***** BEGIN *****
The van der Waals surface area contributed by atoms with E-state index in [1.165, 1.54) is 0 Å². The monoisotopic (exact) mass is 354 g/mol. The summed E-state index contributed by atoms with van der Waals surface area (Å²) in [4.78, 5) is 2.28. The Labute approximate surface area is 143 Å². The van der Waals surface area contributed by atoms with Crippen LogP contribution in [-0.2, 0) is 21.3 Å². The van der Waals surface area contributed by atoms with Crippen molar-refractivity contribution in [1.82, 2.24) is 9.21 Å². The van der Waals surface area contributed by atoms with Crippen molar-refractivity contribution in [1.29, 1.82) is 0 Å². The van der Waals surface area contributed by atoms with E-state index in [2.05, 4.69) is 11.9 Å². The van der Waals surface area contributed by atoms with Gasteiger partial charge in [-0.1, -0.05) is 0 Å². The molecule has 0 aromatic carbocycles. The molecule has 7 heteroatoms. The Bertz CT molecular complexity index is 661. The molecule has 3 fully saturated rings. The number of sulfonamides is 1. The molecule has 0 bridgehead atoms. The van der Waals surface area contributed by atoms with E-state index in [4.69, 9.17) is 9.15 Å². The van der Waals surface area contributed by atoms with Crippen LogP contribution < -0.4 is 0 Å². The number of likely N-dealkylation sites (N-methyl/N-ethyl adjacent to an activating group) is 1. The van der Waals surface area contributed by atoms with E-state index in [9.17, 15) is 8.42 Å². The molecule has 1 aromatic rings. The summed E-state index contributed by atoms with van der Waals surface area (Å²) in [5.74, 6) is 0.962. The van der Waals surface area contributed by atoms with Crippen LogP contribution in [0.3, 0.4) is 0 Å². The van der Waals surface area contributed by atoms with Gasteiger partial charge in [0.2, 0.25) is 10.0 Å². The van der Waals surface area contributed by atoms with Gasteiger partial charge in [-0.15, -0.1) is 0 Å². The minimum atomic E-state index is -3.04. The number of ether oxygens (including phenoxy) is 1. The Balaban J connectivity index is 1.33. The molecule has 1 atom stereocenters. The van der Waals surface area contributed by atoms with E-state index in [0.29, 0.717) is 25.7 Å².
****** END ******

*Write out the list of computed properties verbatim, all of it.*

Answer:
The van der Waals surface area contributed by atoms with E-state index in [1.165, 1.54) is 0 Å². The monoisotopic (exact) mass is 354 g/mol. The summed E-state index contributed by atoms with van der Waals surface area (Å²) in [4.78, 5) is 2.28. The Labute approximate surface area is 143 Å². The van der Waals surface area contributed by atoms with Crippen LogP contribution in [-0.2, 0) is 21.3 Å². The van der Waals surface area contributed by atoms with Crippen molar-refractivity contribution in [1.82, 2.24) is 9.21 Å². The van der Waals surface area contributed by atoms with Crippen molar-refractivity contribution in [1.29, 1.82) is 0 Å². The van der Waals surface area contributed by atoms with E-state index in [2.05, 4.69) is 11.9 Å². The van der Waals surface area contributed by atoms with Gasteiger partial charge in [-0.1, -0.05) is 0 Å². The molecule has 0 aromatic carbocycles. The molecule has 7 heteroatoms. The Bertz CT molecular complexity index is 661. The molecule has 3 fully saturated rings. The number of sulfonamides is 1. The molecule has 0 bridgehead atoms. The van der Waals surface area contributed by atoms with E-state index in [4.69, 9.17) is 9.15 Å². The van der Waals surface area contributed by atoms with Crippen LogP contribution < -0.4 is 0 Å². The number of likely N-dealkylation sites (N-methyl/N-ethyl adjacent to an activating group) is 1. The van der Waals surface area contributed by atoms with E-state index in [9.17, 15) is 8.42 Å². The molecule has 1 aromatic rings. The summed E-state index contributed by atoms with van der Waals surface area (Å²) in [5.74, 6) is 0.962. The van der Waals surface area contributed by atoms with Crippen LogP contribution in [0.3, 0.4) is 0 Å². The van der Waals surface area contributed by atoms with Gasteiger partial charge in [0.2, 0.25) is 10.0 Å². The van der Waals surface area contributed by atoms with Gasteiger partial charge in [-0.15, -0.1) is 0 Å². The minimum atomic E-state index is -3.04. The number of ether oxygens (including phenoxy) is 1. The Balaban J connectivity index is 1.33. The molecule has 1 atom stereocenters. The van der Waals surface area contributed by atoms with E-state index in [0.29, 0.717) is 25.7 Å².